All children have to start dialysis for the same reason; their kidneys are no longer doing an effective job. But why the kidneys are not working or how long someone needs to be on dialysis is different for each person. We expect that starting dialysis treatments will be challenging for all children and families. Many kids starting dialysis feel sad, scared, angry or nervous. We know that you will be able to adjust to dialysis, and we are here to help you in any way we can. Below are some questions you may have on your mind.
Some patients receive dialysis through a catheter. This is a small Y-shaped plastic tube which has been placed in the chest by a surgeon to allow a patient to be connected via longer tubing to the dialysis machine. Other patients have a different surgical procedure. This is when a graft or fistula is created in the blood vessels of one arm of the patient. This kind of access, which is underneath the skin, allows kids to bathe and swim, while those with catheters have to be careful not to get their catheters wet. A graft or fistula can also reduce the frequency of infection. Patients with grafts or fistulas must have needles placed into the arm at each dialysis treatment, and many use a topical anesthetic, or numbing cream, on their sites to reduce the discomfort of the needle sticks.
Absolutely, and that's normal. Many children worry about what dialysis will feel like, whether it will hurt, and how they might look or feel after dialysis. It is normal to be scared of needles at first. You might be nervous about how you will get along with the other patients and the staff. We have a whole team of people who will help you and your family make the transition to dialysis. The physicians, the nurses, the social worker and the child life specialist will help and support you the whole time you are being treated here. We hope you will ask about anything making you nervous. Your nurses will be able to answer most questions. But if they do not have the answers you need, they will help you figure out who does! If asking questions is hard, it's OK to have a family member ask for you.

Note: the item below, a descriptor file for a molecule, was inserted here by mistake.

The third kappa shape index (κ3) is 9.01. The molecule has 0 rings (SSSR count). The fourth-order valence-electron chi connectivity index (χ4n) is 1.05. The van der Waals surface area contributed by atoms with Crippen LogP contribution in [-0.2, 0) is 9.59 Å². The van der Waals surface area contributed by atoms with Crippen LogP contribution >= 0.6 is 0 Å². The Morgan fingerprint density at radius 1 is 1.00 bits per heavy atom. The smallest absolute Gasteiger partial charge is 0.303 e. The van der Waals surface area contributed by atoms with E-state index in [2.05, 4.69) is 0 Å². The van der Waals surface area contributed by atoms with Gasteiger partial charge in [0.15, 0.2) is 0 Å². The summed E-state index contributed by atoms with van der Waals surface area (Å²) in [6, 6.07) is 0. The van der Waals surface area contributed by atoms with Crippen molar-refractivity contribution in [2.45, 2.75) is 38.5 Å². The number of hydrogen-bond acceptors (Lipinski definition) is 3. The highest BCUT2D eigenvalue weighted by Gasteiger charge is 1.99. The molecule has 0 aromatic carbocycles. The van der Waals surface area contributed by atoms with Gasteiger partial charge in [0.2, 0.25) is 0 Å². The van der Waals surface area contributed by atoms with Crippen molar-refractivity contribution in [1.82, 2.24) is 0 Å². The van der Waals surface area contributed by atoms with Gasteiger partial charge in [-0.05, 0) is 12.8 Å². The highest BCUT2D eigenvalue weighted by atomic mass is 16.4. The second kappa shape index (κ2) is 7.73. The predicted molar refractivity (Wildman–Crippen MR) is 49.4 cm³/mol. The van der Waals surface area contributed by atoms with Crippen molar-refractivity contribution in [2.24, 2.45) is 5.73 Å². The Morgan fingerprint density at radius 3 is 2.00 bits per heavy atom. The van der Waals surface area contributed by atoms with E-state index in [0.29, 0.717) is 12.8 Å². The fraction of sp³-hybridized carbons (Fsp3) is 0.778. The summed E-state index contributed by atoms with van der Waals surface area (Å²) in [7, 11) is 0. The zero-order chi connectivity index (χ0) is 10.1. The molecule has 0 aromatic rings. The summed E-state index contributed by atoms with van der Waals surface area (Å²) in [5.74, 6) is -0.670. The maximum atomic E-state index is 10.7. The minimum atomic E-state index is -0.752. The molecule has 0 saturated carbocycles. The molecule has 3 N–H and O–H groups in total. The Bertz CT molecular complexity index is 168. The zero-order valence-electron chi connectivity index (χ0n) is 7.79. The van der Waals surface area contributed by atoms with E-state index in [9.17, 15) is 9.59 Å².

Yes! Going to dialysis may sometimes interrupt your plans. But when you are at home, we hope you will do many of the things you have been doing, like going to school, going to the movies or the mall, and playing outside. You should talk with your doctor to see if there are any activities you should not do (like some contact sports).
It is important to keep in mind that sometimes you might not feel as strong as you did before. You may become tired more quickly. You and your family might need to be more flexible with your plans than before you started dialysis. Especially in the beginning as you get used to treatments and how you feel afterwards, it may be helpful to plan lighter activities on dialysis days.
Kids tell us that sometimes their friends wonder if they will "catch" kidney disease. Others are asked questions about how they got their illness. It is natural to feel uncomfortable or scared when telling others about your illness for the first time. You may wonder how much information to give or the best way to describe things. The child life specialist on our team is good at explaining things like kidney disease and dialysis to kids. They can help you figure out how to explain it to your friends or to other people who may ask you questions.
It is very important that you get a full treatment each and every time you come to dialysis. If you need help getting your mind off your treatment, there are lots of things you can do! You can bring things from home, you can work on your homework, read a book, or watch TV or a movie. Still bored? Our child life specialist is an expert in that area! Just ask, and you'll have more suggestions for activities than you have days on dialysis!
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Reviewed by: Bernard S. Kaplan, MB, BCh, FAAP
Date: July 2005